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Leggett sees passage of Montgomery curfew
Fight in Silver Spring sparks measure
Mr. Leggett met with the council members for a roundtable discussion on the legislation, which stemmed from a late night incident over the Fourth of July weekend in which about 70 people got involved in a fight in downtown Silver Spring that resulted in a stabbing.
Montgomery County police reasoned that because surrounding jurisdictions like the District and Prince George’s County have youth curfews, minors may have decided to congregate in the county to avoid restrictions.
The proposed curfew would make it a civil violation for juveniles to be out in public between 11 p.m. and 5 a.m. on weekdays and midnight and 5 a.m. on weekends. Youths could be fined $100 for a first curfew offense and $150 for a second offense, according to a draft of the bill.
But several issues remain to be resolved, including one council member’s suggestion that the authority to invoke a curfew should be delegated to the county executive rather than passed into law by the council.
“I’m not sure that it’s great idea to politicize this thing. It ultimately is a public safety issue,” said council member Nancy M. Floreen, a Democrat.
She suggested that rather than adopting a new curfew law, the county executive could be given authority to impose curfews as needed.
The approach has been used in other jurisdictions, allowing mayors or other municipal leaders to implement a curfew in specified geographic areas within a jurisdiction or for limited spans of time.
“It’s not something that I would reject,” Mr. Leggett, a Democrat, said of the idea. “It’s something we need to look at. You could achieve the same objective.”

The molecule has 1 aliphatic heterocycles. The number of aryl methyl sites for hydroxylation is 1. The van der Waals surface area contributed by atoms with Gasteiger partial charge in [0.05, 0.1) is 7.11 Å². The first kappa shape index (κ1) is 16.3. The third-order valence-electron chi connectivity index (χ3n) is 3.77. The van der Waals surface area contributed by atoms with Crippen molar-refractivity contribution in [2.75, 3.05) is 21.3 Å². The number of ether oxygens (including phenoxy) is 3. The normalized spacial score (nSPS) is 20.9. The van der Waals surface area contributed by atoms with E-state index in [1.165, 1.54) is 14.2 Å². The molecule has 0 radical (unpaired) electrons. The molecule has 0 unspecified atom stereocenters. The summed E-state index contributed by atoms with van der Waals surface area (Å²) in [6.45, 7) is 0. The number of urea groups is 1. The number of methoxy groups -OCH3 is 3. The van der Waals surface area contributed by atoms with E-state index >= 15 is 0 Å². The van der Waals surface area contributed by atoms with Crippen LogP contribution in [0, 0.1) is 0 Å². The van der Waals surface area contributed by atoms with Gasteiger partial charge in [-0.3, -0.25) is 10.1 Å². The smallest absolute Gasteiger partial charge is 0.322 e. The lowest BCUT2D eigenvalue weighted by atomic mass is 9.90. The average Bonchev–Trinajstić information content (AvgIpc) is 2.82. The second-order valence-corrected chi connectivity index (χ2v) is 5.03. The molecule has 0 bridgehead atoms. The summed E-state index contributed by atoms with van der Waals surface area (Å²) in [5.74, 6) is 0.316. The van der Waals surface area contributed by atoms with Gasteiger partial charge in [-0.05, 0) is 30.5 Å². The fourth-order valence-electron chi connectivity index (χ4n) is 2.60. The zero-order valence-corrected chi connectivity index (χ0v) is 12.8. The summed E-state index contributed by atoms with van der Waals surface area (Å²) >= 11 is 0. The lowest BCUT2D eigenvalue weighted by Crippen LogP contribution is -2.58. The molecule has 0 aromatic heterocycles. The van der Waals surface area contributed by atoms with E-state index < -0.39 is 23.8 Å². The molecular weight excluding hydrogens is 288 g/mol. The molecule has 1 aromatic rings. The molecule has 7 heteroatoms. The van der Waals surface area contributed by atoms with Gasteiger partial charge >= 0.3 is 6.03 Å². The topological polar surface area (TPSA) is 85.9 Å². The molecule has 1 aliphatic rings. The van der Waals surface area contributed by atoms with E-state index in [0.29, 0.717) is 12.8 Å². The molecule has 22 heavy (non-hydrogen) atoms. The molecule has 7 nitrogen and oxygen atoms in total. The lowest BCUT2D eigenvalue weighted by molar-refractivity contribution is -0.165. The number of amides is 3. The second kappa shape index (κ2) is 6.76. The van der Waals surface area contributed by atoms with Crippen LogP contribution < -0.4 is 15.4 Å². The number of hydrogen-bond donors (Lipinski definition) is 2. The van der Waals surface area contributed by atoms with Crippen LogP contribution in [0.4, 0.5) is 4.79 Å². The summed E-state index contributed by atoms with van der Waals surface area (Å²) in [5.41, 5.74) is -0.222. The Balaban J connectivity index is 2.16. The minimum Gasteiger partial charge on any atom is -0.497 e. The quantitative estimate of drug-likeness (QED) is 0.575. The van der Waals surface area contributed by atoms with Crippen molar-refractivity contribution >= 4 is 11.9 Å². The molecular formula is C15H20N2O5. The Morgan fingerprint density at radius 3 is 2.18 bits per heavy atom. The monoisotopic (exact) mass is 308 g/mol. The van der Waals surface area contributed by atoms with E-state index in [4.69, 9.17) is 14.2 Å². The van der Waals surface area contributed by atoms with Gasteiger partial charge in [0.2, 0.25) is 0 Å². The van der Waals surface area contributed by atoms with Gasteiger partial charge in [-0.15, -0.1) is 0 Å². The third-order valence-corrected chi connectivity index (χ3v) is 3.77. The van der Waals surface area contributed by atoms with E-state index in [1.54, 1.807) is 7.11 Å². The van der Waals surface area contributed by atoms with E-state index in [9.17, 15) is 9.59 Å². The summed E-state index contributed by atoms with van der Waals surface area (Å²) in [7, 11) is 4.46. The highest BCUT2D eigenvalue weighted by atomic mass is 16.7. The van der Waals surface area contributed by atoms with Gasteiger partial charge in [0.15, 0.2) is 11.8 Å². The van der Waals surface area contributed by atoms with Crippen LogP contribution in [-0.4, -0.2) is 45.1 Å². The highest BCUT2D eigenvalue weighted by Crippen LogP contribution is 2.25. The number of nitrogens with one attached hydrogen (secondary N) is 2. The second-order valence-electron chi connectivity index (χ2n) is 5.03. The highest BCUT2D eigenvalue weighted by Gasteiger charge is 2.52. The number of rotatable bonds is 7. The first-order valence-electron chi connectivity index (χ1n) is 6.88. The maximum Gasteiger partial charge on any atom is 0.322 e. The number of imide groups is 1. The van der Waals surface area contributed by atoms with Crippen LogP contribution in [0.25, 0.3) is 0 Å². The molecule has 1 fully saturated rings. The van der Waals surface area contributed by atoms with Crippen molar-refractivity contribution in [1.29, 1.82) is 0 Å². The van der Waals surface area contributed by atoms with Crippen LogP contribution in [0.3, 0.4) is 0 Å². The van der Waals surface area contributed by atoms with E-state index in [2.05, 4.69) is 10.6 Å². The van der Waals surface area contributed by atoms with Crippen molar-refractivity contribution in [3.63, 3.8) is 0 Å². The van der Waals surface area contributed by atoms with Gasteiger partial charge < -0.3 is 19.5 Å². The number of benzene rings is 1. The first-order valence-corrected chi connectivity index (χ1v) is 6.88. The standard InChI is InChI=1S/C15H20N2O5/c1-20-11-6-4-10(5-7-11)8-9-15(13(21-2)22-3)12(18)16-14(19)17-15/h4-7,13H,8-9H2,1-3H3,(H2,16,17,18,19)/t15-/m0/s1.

After a July public hearing, which drew input from dozens of teens who opposed the curfew, Mr. Leggett made several revisions to the bill, including that any curfew violations would be civil and not criminal offenses.
In a memo to council President Valerie Ervin, a Democrat, Mr. Leggett also recommended the deletion of a portion of the bill that allows the courts to require parents of juveniles found in violation of the curfew to attend parenting classes.
Multiple instances are outlined in the bill that would allow a juvenile to be out past curfew, including if the juvenile is with a parent, working or returning home from a school activity. The circumstance that a juvenile was returning home from an entertainment event was also added to the list of exceptions after the July hearing.
The county’s public safety committee is scheduled to discuss the bill and revisions Thursday. Council member Phil Andrews, a Democrat and the committee’s chairman, has opposed the curfew bill and said Tuesday he is still seeking information from supporters that proves the premise behind it: that a curfew will reduce crime.
“I really want this decision to be a data driven, well-informed decision,” Mr. Andrews said. “The evidence I’ve seen is that [other jurisdictions] have not accomplished the stated goal of reducing crime.”
The committee will make a recommendation on the proposed law before it is sent to the council for further action.
© Copyright 2014 The Washington Times, LLC. Click here for reprint permission.
About the Author
Andrea Noble is a crime and public safety reporter for The Washington Times. She can be reached at firstname.lastname@example.org.
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